Somatoform Pain Disorder Symptoms & Treatment, NE - CHI Health, Omaha

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Somatoform pain disorder

Definition

Somatoform pain disorder is pain that is severe enough to disrupt a person's everyday life.

The pain is like that of a physical disorder, but no physical cause is found. The pain is thought to be due to psychological problems.

The pain that people with this disorder feel is real. It is not created or faked on purpose (malingering).

Alternative Names

Pain disorder

Causes, incidence, and risk factors

In the past, this disorder was thought to be related to emotional stress. The pain was often said to be "all in their head."

However, patients with somatoform pain disorder seem to experience painful sensations in a way that increases their pain level. Pain and worry create a cycle that is hard to break.

People who have a history of physical or sexual abuse are more likely to have this disorder. However, not every person with somatoform pain disorder has a history of abuse.

As researchers learn more about the connections between the brain and body, there is more evidence that emotional well-being affects the way in which pain is perceived.

Symptoms

The main symptom of somatoform pain disorder is chronic pain that lasts for several months and limits a person's work, relationships, and other activities.

Patients are often very worried or stressed about their pain.

Signs and tests

A thorough medical evaluation, including laboratory work and radiologic scans (MRI, CT, ultrasound, x-ray), is done to determine possible causes of the pain.

Somatoform pain disorder is diagnosed when these tests do not reveal a clear source of the pain.

Treatment

Prescription and nonprescription pain medications often do not work very well. These medications also can have side effects, and may carry the risk for abuse.

Chronic pain syndromes of all types can often be treated with antidepressants and talk therapy.

Cognitive behavioral therapy (CBT), a kind of talk therapy, can help you deal with your pain. During therapy, you will learn:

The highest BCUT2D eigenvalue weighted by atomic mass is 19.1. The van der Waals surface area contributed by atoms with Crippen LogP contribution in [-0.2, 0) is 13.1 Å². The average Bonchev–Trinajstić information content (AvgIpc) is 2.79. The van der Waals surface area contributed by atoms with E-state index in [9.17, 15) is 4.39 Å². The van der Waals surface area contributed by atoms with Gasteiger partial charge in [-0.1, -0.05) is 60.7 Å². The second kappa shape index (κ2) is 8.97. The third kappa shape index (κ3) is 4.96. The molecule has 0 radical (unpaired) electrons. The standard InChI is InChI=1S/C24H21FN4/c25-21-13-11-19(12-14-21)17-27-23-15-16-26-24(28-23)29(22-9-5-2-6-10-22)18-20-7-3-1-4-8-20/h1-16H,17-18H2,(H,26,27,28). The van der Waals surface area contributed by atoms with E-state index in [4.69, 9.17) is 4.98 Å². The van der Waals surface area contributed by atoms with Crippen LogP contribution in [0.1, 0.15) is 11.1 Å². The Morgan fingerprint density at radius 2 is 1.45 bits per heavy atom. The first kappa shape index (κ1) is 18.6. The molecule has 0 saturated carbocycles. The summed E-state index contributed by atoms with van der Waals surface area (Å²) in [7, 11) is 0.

• To recognize what seems to make the pain worse
  • To develop ways of coping with the painful body sensations
  • To keep yourself more active, even if you still have the pain

Antidepressant medications also often help with both the pain and the worry surrounding the pain. Commonly used antidepressants include:

  • Selective serotonin reuptake inhibitors (SSRIs), such as fluoxetine (Prozac), sertraline (Zoloft), paroxetine (Paxil), fluvoxamine (Luvox), citalopram (Celexa), and escitalopram (Lexapro)
  • Serotonin–norepinephrine reuptake inhibitors (SNRIs), such as venlafaxine (Effexor), desvenlafaxine (Pristiq), duloxetine (Cymbalta), and ilnacipran (Dalcipran, Ixel, Savella) 
  • Tricyclic antidepressants

Some patients may not believe that their pain is connected to emotional factors and may refuse these treatments.

Supportive measures that also can be helpful include:

  • Distraction techniques
  • Hot and cold packs
  • Hypnosis
  • Massage
  • Physical therapy
  • Stress reduction exercises

Support Groups

People with this disorder may benefit from treatment at pain centers.

Expectations (prognosis)

The outlook is worse for patients who have had symptoms for a long time. Your outlook will improve if you can start doing your previous activities, even with the pain.

Seeking out a mental health professional who has experience treating people with chronic pain has been shown to improve outcomes.

Complications

  • Addiction to prescription pain medications (if they are not used correctly)
  • Complications from surgery
  • Depression and anxiety

Calling your health care provider

Call your health care provider if you or your child experiences chronic pain.

References

Greenberg DB, Braun IM, Cassem NH. Functional somatic symptoms and somatoform disorders. In: Stern TA, Rosenbaum JF, Fava M, Biederamn J, Rauch SL, eds. Massachusetts General Hospital Comprehensive Clinical Psychiatry. 1st ed. Philadelphia, Pa: Mosby Elsevier;2008:chap 24.

Witthaft M, Hiller W. Psychological approaches to origins and treatments of somatoform disorders. Annu Rev Clin Psychol. 2010;6:257-283.

Feinstein RE, de Gruy FV. Difficult patients: personality disorders and somatoform complaints. In: Rakel RE, ed. Textbook of Family Medicine. 8th ed. Philadelphia, Pa: Saunders Elsevier; 2011:chap 46.


Review Date: 9/9/2012
Reviewed By: Linda J. Vorvick, MD, Medical Director and Director of Didactic Curriculum, MEDEX Northwest Division of Physician Assistant Studies, Department of Family Medicine, UW Medicine, School of Medicine, University of Washington. Timothy Rogge, MD, Medical Director, Family Medical Psychiatry Center, Kirkland,WA. Also reviewed by David Zieve, MD, MHA, Medical Director, A.D.A.M. Health Solutions, Ebix, Inc.
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